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Priorat is a small, dynamic wine region in Catalunya, north-eastern Spain, whose intense, full bodied red wines have shot to fame in the past few decades. The classic Priorat wine is made from old vine Garnacha and Cariñena, and has concentrated aromas of liquorice, tar and brandied cherries.

Red Priorat wine (the region also produces tiny quantities of white and rosé) is exceptional in three key regards. First, it is one of very few world class wine styles to be based on Grenache – a category in which it is joined only by red Châteauneuf-du-Pape and the top end wines from California's Sine Qua Non. Second, it is one of only two styles to hold Spain's top tier DOCa classification (the other being Rioja). And third, it has risen from being almost unheard-of on the international wine market to being one of the world's most expensive wines.

Spain's hot, dry vineyards are known for their low yields, but Priorat's vines are low yielding even by Spanish standards. Yields here average less than five hectolitres per hectare (hl/ha). To provide some context, the Spanish average is 25hl/ha, while vineyards in cool, wet Germany yield closer to 80hl/ha. Yield is closely linked to quality: lower yields mean higher quality. There are three key reasons for Priorat's super low yields: climate, nutrient-poor soils and vine age.

The official Priorat viticultural area (which is surrounded entirely by that of the Montsant DO) covers 11 parishes located just inland from the city of Tarragona. The climate here is remarkably continental, given its relative proximity to the Mediterranean (Torreja del Priorat lies just 15 miles/25km from the coast). Summers are long, hot and dry, and annual rainfall averages 500mm – comparable to that of dry, dusty Montilla-Moriles down in Andalucia. The particular combination of geographical factors makes this one of the warmest, driest areas anywhere in Spain.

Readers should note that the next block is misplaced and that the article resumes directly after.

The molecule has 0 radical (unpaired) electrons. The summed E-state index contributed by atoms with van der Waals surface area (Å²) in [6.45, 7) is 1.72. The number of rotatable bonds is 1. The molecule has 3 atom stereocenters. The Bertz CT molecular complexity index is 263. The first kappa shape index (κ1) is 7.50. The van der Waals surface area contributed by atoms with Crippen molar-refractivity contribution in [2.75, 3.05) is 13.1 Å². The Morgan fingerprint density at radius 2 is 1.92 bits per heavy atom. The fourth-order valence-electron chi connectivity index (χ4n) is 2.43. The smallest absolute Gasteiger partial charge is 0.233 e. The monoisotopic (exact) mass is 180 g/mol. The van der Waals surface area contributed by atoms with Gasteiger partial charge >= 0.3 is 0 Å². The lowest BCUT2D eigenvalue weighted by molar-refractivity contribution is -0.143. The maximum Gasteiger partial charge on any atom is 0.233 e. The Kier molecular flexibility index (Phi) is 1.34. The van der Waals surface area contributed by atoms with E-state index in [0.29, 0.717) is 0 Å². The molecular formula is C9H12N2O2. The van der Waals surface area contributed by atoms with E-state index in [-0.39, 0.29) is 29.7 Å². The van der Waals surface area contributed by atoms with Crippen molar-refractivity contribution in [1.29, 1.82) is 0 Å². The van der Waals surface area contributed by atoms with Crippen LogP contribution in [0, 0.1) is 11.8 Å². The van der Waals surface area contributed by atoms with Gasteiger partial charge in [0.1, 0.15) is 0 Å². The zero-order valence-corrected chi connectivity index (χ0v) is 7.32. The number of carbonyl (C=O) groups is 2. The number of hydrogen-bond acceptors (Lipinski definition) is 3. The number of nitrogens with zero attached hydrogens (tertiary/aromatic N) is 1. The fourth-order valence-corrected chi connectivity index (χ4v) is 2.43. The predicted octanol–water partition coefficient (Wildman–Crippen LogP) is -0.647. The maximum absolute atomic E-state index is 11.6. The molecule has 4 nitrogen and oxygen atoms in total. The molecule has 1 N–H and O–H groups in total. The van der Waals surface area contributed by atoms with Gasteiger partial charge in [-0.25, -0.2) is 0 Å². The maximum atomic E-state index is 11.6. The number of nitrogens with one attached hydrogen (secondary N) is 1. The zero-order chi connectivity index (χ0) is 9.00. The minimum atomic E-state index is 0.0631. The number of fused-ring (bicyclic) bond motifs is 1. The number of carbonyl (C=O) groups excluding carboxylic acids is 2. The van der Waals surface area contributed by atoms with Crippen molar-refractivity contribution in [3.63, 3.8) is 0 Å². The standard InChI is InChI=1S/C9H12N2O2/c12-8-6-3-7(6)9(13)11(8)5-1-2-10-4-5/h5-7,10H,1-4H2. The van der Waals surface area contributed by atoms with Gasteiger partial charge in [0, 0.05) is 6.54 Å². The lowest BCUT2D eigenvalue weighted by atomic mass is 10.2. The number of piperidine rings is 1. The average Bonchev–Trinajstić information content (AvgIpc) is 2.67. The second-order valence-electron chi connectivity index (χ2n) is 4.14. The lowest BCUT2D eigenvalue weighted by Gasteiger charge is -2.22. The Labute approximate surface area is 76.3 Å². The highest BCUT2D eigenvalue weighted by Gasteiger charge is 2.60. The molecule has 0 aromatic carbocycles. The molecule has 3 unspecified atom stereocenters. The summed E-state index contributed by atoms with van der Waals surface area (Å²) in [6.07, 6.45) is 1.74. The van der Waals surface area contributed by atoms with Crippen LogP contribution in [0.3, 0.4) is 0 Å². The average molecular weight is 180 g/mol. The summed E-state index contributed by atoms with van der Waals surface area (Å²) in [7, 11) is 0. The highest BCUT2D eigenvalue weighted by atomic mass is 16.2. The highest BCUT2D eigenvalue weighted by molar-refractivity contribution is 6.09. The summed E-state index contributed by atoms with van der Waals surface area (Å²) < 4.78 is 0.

Soil is of paramount importance to Priorat winemakers. The region's flagship soil type is llicorella, a free draining, nutrient-poor soil made up of partially decomposed slate and quartz ("llicorella" is the Catalan name for slate).

Priorat's relatively recent rise to fame and glory belies the region's long history of winemaking. Winemaking dates back at least as far as the 12th century, when monks of the Carthusian Order established a the Priorato dei Scala Dei monastery and planted vineyards there. The monastery's ruins can still be visited today, and vines still hug the hillsides below it.

Most Priorat is aged in oak for at least 12 months, and the official Priorat DO production laws recognise three levels of wine quality based on maturation periods: Crianza spends one year in oak, followed by a year in bottle before release; Reserva spends one year in oak then two years in bottle; Gran Reserva spends two years in oak and three years in bottle. In practice, few wineries use these traditional ageing classifications.

Alongside the traditional Garnacha and Cariñena, a number of Priorat winemakers are using international grape varieties like Cabernet Sauvignon, Merlot and Syrah for their red wines. The region's white wines are made from the four authorised white varieties, Garnacha Blanca, Macabeo, Pedro Ximénez and Chenin Blanc.